Craving physical wealth oils the rounds of Samsara.
Accumulating spiritual wealth ends the rounds of Samsara.
— Stonepeace | Get Books
The basic difficulty, from a Buddhist perspective, is that we are trying to resolve a spiritual problem… by identifying with something outside of ourselves, which can never confer the sense of reality we crave. We work hard to acquire a big bank account and all the things that society teaches us will make us happy, and then we cannot understand why they do not make us happy, why they do not resolve our sense that something is lacking. Is the reason really that we don’t have enough yet?
I think Buddhism give us the best metaphor to understand money: shunyata, the ‘emptiness’ that characterizes all phenomena. Nagarjuna warns us not to grab this snake by the wrong end, because there is no such thing as shunyata. It is a shorthand way to describe the interdependence of things, how nothing self-exists, because everything is part of something else. If we misunderstand the concept and cling to shunyata, the cure becomes worse than the disease. Money – also nothing in itself, nothing more than a socially agreed-upon symbol – remains indispensable today. But woe to those who grab this snake by the tail. As the Heart Sutra teaches, all form is empty, apart from the forms it takes, forms that we become less and less able to truly appreciate.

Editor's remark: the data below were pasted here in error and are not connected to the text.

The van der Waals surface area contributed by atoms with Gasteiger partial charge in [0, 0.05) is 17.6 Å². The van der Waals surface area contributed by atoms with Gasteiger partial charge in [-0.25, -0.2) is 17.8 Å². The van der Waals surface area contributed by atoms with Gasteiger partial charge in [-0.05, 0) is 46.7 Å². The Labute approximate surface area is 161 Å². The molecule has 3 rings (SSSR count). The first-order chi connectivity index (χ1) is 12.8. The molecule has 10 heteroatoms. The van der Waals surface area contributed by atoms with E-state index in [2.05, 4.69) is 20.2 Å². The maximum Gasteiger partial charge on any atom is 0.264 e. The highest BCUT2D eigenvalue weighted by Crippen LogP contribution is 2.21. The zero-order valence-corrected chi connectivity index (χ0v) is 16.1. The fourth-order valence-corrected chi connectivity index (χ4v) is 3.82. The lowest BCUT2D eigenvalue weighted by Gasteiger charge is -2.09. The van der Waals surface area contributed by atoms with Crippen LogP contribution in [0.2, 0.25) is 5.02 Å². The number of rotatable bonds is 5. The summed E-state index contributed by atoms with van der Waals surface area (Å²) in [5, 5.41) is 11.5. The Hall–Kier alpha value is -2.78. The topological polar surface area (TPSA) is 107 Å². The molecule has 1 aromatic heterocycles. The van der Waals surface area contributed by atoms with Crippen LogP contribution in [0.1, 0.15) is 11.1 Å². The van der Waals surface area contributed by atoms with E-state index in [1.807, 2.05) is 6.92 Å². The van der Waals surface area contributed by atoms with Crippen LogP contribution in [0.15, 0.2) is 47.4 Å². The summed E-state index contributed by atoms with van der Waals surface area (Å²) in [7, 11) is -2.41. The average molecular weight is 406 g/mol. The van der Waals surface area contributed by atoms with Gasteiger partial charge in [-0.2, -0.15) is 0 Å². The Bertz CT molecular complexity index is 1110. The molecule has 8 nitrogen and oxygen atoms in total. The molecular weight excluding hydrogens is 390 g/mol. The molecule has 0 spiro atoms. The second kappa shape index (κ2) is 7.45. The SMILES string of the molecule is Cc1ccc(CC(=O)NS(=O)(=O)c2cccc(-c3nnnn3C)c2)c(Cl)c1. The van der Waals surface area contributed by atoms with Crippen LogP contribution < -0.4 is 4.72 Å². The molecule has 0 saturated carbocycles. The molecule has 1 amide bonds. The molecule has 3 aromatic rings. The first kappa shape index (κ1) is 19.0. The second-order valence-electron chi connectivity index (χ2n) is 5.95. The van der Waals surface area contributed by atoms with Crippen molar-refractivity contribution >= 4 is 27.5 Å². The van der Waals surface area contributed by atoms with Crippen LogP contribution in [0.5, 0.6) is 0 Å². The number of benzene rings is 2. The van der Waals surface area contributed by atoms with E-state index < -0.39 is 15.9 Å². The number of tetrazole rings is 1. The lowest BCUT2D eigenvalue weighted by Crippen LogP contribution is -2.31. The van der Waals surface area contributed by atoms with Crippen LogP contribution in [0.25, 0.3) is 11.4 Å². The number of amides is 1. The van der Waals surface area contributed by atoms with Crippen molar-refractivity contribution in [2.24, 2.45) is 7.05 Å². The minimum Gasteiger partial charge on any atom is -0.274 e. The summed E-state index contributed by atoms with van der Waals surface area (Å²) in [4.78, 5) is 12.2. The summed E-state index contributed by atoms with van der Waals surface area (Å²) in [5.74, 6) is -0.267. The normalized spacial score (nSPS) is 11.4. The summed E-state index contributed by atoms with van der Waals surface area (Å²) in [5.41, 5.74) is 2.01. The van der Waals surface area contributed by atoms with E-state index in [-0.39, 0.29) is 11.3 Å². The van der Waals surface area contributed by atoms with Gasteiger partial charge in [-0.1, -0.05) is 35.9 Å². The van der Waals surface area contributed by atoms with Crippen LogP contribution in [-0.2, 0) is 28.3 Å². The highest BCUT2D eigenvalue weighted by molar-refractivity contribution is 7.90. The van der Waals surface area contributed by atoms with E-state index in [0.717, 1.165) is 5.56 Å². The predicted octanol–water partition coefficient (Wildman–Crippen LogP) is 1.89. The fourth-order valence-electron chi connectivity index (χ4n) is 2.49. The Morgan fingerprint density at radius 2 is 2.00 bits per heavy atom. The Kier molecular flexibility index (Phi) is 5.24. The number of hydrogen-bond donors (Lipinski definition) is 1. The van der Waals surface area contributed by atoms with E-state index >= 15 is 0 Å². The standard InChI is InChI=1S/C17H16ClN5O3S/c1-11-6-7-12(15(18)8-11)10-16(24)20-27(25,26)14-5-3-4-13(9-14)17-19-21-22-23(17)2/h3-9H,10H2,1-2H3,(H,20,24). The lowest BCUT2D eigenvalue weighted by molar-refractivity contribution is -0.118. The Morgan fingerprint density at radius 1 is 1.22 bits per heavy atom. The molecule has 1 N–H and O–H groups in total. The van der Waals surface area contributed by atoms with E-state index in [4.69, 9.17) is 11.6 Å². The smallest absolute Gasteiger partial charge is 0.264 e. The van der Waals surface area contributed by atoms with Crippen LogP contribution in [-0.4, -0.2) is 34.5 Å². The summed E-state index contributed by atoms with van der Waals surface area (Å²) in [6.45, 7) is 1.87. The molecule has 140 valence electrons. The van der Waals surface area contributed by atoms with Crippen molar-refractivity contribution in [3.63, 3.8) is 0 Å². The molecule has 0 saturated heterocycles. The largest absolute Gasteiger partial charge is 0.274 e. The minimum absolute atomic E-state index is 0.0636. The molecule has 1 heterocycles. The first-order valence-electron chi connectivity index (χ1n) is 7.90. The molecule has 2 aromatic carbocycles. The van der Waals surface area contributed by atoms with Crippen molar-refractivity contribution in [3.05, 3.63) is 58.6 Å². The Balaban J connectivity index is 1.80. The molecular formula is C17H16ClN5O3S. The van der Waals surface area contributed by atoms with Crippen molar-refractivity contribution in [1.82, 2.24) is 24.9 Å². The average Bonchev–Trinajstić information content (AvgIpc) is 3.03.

Another way to make this point is to say that money is not a thing but a process. Perhaps it’s best understood as an energy that is not really mine or yours. Those who understand that it is an empty, socially constructed symbol can use it wisely and compassionately to reduce the world’s suffering. Those who use it to become more real end up being used by it, their alienated sense of self clutching a blank check – a promissory note that can never be cashed. – David Loy
In Face of Fear: Buddhist Wisdom for Challenging Times
Edited by Barry Boyce and the editors of Shambhala Sun
Get it at Amazon